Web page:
Gender, Class and Cinephilia: Parisian Cinema Cultures, 1918-1925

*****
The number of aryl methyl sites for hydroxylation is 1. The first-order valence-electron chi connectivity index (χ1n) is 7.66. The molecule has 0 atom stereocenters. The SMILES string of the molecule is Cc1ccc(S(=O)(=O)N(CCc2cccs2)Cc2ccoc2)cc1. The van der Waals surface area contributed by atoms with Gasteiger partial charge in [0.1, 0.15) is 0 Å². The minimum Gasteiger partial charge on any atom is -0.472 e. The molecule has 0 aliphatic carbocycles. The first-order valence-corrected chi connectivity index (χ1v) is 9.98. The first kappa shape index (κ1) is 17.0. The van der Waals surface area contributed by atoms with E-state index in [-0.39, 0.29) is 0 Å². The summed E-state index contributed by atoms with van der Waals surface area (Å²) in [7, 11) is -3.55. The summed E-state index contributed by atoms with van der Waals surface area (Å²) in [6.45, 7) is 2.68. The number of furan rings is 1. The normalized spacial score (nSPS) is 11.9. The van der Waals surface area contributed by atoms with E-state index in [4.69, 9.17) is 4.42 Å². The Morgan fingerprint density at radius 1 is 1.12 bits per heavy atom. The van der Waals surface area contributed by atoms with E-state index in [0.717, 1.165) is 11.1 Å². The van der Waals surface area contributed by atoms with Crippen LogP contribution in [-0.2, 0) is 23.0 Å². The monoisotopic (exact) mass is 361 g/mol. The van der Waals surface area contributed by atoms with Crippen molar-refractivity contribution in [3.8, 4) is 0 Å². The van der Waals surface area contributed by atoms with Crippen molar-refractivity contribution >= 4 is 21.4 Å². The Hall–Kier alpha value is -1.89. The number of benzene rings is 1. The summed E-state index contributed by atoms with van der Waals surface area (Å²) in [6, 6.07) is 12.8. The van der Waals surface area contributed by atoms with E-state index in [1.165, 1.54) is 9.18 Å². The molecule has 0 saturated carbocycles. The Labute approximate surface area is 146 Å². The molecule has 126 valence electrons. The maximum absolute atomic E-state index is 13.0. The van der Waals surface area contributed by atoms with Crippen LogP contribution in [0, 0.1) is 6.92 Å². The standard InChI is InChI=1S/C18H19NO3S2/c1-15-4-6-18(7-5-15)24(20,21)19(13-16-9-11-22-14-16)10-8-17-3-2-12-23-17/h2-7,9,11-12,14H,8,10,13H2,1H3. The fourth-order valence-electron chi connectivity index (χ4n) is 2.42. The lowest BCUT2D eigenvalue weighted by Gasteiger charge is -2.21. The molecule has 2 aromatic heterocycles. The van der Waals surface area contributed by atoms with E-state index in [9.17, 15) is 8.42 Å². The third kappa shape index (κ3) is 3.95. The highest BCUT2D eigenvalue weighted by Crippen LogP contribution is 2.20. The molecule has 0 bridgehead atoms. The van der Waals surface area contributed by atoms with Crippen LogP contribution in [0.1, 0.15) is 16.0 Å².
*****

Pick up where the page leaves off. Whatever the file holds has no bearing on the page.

This dissertation examines the discursive strategies through which French intellectual critics exploited gender, nationalism and class as tools in the production of French high-brow and avant-garde film culture. To date, scholars have largely studied French cinema of the inter-war period through the now canonical lens of this reflexive, self-critical community of cinephiles concerned with the state of French cinema. By contrast, I draw on alternative archival sources—including letter columns in popular film weeklies, fan letters, police reports, taxation policies, municipal memos and notices in the leftist press—to reveal the socially engaged and even revolutionary film communities that formed what I call a “counterpublic.” All the dissertation chapters thus deal with key moments and sites of negotiation between, on the one hand, elitist, intellectualising and national bourgeois cinephile critics and filmmakers, and on the other hand, a heterogeneous public of ordinary filmgoers. In some of these moments the negotiation was gradual, discursive and developed through columns in newspapers and film weeklies, while in other moments it took the form of violent clashes. In the first chapter I examine the reception of D.W. Griffith’s film "Broken Blossoms" (1919), a foundational film for cinephilia. Using fragments of materials from daily newspapers and the film press, I show how French film industry representatives instrumentalised popular audiences’ negative reactions to this film to argue for a separate exhibition network for elite publics. In the second chapter I similarly trace the reception of the anti-Bolshevik film "Red Russia" (1921). I examine secret police reports of Parisian Communist Youth Party meetings, correspondence between these youth groups and Moscow, and notifications to Party members in the leftist press, to demonstrate how cinephile critics like Louis Delluc approached political films with a conservative disdain for non-aesthetic concerns while leftist audiences reacted by creating two alternative exhibition networks in the weeks following the films release. In the third chapter I transition from social activism to a more intimate sphere of film engagement to show how the experience of individual cinemagoers was connected to cinema’s public dimension. I place fan letters to the popular serial star Sandra Milowanoff, as well as cinema programmes and popular film weeklies, into conversation with the political notices and reports that I analyse in the previous chapter. Because most of the fan letters were written by working-class female moviegoers, they provide insight into the motivations and individual modes of engagement with film culture for a population segment all but overlooked. At the same time, they allow me to create a spatial representation of audiences’ homes and workplaces in relation to local cinemas, thus grounding my analysis of their spectatorship within the political and economic concerns of their local communities. If "Broken Blossoms" was a central film for cinephilia, photogénie was its central theoretical concept. In the fourth and final chapter I show how, like the film "Broken Blossoms" and the journal Cinéa, the term photogénie was the site of a slow, discursive and gradual negotiation between high-brow and low-brow film culture. Young female film fans seeking to become actresses wrote into film magazines with their photographs to ask if they possessed photogénie. While cinephiles depended on such film fans for selling their magazines, however, the popular understanding of photogénie went against the grain of what they sought to accomplish in terms of creating an elite terminology for an elite art cinema. This chapter thus demonstrates how early cinephiles sought to distance themselves from popular audiences’ unsophisticated understanding of photogénie. This dissertation thus recovers several key points of cultural negotiation, revealing the contingency and contestability that were at play during the crucial few years when cinephilia emerged and became the dominant mode of discussing film in the French public sphere. In the process it reconstructs the lively and unruly culture that existed around Parisian working-class cinemas in the years following the Great War.
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